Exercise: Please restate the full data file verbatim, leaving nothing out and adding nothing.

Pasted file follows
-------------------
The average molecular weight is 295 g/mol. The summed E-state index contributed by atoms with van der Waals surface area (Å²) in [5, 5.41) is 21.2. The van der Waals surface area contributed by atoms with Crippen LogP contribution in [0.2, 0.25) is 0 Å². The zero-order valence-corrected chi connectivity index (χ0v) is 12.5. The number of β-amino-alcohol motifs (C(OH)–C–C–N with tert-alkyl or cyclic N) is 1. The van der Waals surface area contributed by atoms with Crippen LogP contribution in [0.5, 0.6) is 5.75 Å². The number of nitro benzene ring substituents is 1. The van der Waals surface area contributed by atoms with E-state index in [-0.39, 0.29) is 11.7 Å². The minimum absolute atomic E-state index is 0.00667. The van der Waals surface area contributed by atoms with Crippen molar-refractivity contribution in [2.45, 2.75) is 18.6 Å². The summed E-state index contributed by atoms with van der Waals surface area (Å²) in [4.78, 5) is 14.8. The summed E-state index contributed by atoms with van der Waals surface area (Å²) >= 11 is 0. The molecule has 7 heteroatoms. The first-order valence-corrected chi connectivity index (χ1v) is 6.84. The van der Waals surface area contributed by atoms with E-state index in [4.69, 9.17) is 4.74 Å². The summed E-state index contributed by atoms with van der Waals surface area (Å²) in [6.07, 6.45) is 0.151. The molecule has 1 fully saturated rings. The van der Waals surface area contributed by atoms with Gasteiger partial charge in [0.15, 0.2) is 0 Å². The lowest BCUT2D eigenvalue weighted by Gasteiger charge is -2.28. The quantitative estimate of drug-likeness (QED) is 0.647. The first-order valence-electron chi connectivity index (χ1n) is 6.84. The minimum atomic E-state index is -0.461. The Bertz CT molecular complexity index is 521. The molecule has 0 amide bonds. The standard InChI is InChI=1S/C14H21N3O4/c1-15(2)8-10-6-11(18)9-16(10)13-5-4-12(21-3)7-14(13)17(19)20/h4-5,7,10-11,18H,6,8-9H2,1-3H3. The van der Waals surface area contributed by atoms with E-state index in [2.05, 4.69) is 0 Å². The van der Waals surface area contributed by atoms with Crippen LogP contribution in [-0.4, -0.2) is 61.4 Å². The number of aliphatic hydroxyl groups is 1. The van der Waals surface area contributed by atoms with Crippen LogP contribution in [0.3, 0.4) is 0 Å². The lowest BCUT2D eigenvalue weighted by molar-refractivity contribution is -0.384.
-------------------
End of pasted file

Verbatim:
The average molecular weight is 295 g/mol. The summed E-state index contributed by atoms with van der Waals surface area (Å²) in [5, 5.41) is 21.2. The van der Waals surface area contributed by atoms with Crippen LogP contribution in [0.2, 0.25) is 0 Å². The zero-order valence-corrected chi connectivity index (χ0v) is 12.5. The number of β-amino-alcohol motifs (C(OH)–C–C–N with tert-alkyl or cyclic N) is 1. The van der Waals surface area contributed by atoms with Crippen LogP contribution in [0.5, 0.6) is 5.75 Å². The number of nitro benzene ring substituents is 1. The van der Waals surface area contributed by atoms with E-state index in [-0.39, 0.29) is 11.7 Å². The minimum absolute atomic E-state index is 0.00667. The van der Waals surface area contributed by atoms with Crippen molar-refractivity contribution in [2.45, 2.75) is 18.6 Å². The summed E-state index contributed by atoms with van der Waals surface area (Å²) in [4.78, 5) is 14.8. The summed E-state index contributed by atoms with van der Waals surface area (Å²) >= 11 is 0. The molecule has 7 heteroatoms. The first-order valence-corrected chi connectivity index (χ1v) is 6.84. The van der Waals surface area contributed by atoms with E-state index in [4.69, 9.17) is 4.74 Å². The summed E-state index contributed by atoms with van der Waals surface area (Å²) in [6.07, 6.45) is 0.151. The molecule has 1 fully saturated rings. The van der Waals surface area contributed by atoms with Gasteiger partial charge in [0.15, 0.2) is 0 Å². The lowest BCUT2D eigenvalue weighted by Gasteiger charge is -2.28. The quantitative estimate of drug-likeness (QED) is 0.647. The first-order valence-electron chi connectivity index (χ1n) is 6.84. The minimum atomic E-state index is -0.461. The Bertz CT molecular complexity index is 521. The molecule has 0 amide bonds. The standard InChI is InChI=1S/C14H21N3O4/c1-15(2)8-10-6-11(18)9-16(10)13-5-4-12(21-3)7-14(13)17(19)20/h4-5,7,10-11,18H,6,8-9H2,1-3H3. The van der Waals surface area contributed by atoms with E-state index in [2.05, 4.69) is 0 Å². The van der Waals surface area contributed by atoms with Crippen LogP contribution in [-0.4, -0.2) is 61.4 Å². The number of aliphatic hydroxyl groups is 1. The van der Waals surface area contributed by atoms with Crippen LogP contribution in [0.3, 0.4) is 0 Å². The lowest BCUT2D eigenvalue weighted by molar-refractivity contribution is -0.384.